With the partial government shutdown stretching into 2019, here's what you need to know about the effects. USA TODAY
WASHINGTON – Even as the government shutdown dimmed the holidays for hundreds of thousands of federal workers, inmates in the nation’s largest federal prison were treated to a display of culinary largesse that many of the workers saw as badly timed.
Instead of the usual scrambled egg or hamburger lunch, thousands of prisoners at the Coleman Federal Correctional Complex just outside of Orlando tucked into a Christmas spread of herb-dusted Cornish game hens, cornbread dressing, gravy, rice pilaf and assorted pies.
A week later, they rang in the New Year with grilled steak, black-eyed peas, green beans, macaroni and cheese, biscuits and more pie.
Special holiday menus have been a staple for years within the Federal Bureau of Prisons to promote morale, officials said. But the generous meals – served up as the federal shutdown churned on – highlighted an increasingly raw struggle by workers, many at the lowest rungs of the government pay scale who live paycheck to paycheck.
"This is appalling," said Coleman prison union chief Joe Rojas. "We're not getting paid, and the inmates are eating steak. The inmates know what's going on; they know about the shutdown, and they are laughing at us."
Many of the federal prison system's nearly 39,000 staffers are among the most modestly paid in the federal system, with some entry-level officers earning about $38,000 per year. Yet few federal agencies have been exposed to the added stress of a system-wide staffing shortage, which has forced hundreds of secretaries, teachers, counselors, cooks and medical staffers to cover open guard posts across 122 prisons just in the past year. 
During the shutdown which is headed into its third week, more than 90 percent of agency guards and other staff have been pressed into mandatory duty.
With no compromise in sight, Eric Young, president of the national prison workers union, said Friday that he was warning members to prepare for perhaps a month without a paycheck.
President Donald Trump and lawmakers emerged Friday afternoon from their latest round of talks at the White House, only to indicate that an agreement could be a long way off.  
Trump, who has demanded $5.6 billion to help pay for a disputed border wall, later acknowledged warning Democrat leaders that an impasse could last for months or even years if a deal cannot be reached on financing for the wall.  
"It sickens me to know these politicians would play politics ... with our staffers' livelihoods after working the most stressful job in America," Young said. "These are the same law enforcement officers who are charged with the ultimate responsibility to keep prisons and communities safe all across America."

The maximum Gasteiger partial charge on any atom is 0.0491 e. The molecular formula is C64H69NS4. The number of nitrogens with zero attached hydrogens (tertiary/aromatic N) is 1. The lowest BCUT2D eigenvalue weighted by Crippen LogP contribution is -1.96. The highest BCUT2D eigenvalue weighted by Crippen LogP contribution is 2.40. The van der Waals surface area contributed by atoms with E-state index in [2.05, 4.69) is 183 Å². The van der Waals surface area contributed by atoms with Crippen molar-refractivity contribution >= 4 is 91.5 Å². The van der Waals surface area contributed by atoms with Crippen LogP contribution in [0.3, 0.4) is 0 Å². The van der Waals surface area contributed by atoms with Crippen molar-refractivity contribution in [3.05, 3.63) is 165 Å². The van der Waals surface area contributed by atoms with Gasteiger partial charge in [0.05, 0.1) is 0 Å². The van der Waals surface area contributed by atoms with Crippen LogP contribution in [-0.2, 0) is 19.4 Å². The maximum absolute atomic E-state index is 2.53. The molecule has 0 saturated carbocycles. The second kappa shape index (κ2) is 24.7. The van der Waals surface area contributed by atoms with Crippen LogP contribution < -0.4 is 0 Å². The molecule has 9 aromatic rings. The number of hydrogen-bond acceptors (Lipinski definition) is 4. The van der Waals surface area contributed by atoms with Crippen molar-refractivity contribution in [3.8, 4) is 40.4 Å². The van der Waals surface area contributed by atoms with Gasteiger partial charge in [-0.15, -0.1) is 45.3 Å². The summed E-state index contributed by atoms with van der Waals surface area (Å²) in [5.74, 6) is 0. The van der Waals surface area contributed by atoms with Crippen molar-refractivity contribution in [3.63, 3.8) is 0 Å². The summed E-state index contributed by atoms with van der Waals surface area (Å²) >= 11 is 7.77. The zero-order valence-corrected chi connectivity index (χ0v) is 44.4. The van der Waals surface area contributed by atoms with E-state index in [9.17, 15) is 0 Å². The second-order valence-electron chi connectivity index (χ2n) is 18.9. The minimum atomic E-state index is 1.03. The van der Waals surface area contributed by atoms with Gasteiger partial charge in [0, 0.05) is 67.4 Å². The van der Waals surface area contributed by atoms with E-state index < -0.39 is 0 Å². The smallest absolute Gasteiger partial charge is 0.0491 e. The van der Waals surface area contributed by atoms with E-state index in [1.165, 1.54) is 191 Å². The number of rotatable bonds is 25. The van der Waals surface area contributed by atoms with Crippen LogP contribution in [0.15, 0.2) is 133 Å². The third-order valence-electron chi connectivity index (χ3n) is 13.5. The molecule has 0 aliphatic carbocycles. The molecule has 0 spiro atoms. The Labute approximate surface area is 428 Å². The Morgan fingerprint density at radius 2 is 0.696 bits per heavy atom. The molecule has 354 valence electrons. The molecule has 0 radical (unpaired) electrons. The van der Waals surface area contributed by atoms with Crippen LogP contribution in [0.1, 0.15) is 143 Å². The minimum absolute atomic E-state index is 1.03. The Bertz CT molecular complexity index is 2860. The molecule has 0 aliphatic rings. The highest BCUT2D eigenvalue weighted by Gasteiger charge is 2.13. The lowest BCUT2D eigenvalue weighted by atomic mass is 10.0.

Now, he said many workers are "completely distracted from their work" and focusing on keeping up on debts.
 Few agencies have endured a year as difficult as the federal prison system. Apart from the persistent staffing shortages, officials have been forced to answer to sexual harassment claims and problems managing 12,567 female inmates.
Executives at the U.S. Bureau of Prisons received bonuses totaling more than $2 million despite ongoing problems. USA TODAY
In May, the bureau's director, Mark Inch, abruptly resigned after less than a year on the job.
Earlier this week, a congressional review also found that misconduct by senior federal prison officials is “largely tolerated or ignored altogether.”
The shutdown is proving to be the latest challenge for the embattled agency.
Rojas, the union chief at the Coleman, Florida, prison complex, said that up to a dozen officers were designated or threatened with a designation of being absent without leave, or "AWOL," when they did not immediately report as the shutdown took effect just before Christmas.
"Talk about adding insult to injury," Rojas said. "These were people, some who were on long-planned leave with their families, had pre-paid travel. The government is not going to cover those expenses."
AWOL designations subject workers to possible disciplinary action, including suspension without pay.
Rojas said he believed that prison officials were re-considering the actions after the union had intervened.
In an email response to questions Friday, a prison spokesperson said that the agency did not have "specific numbers" on workers who had been classified as AWOL.
"If an ... employee refuses to report for work after being ordered to do so, he or she will be considered to be absent without leave (AWOL) and will be subject to any consequences that may follow from being AWOL," the spokesperson said. 
Perhaps most symbolic of the recent challenges confronting officers arrived on the prisoners' meal trays on Christmas and New Year's Day.
"That really p__ off our people," Young said. "You are seeing prisoners getting steak, roast beef and Cornish hens, and you can't put that kind of food on the table for your own family. That isn't right."
During the holidays, the prison bureau said, it is common practice for the institutions to "prepare a special meal or offer special items to promote morale for the inmate population because they are separated from their families."
The agency acknowledged that inmates were served the special holiday meals, though the spokesperson said that the New Year's Day menu included roast beef – not steak.
A copy of the Coleman menu, however, listed "grilled steak" as the main course, a meal that garnered rave reviews by some inmates.
"I been eatin like a boss all week," Marques Demiko Brown, 20, wrote to a pen pal on the agency's computer system New Year's Day. "I just had steak, pie, chicken, potatoes, salad, mac nd cheese, rice, all type of s__ bro..."
Another prisoner, Terrance Johnson, 43, reported that he was ready for bed after "that dam steak got me full..."
"Steak," the friend responded via email. "whatttt. you eating better than me today..."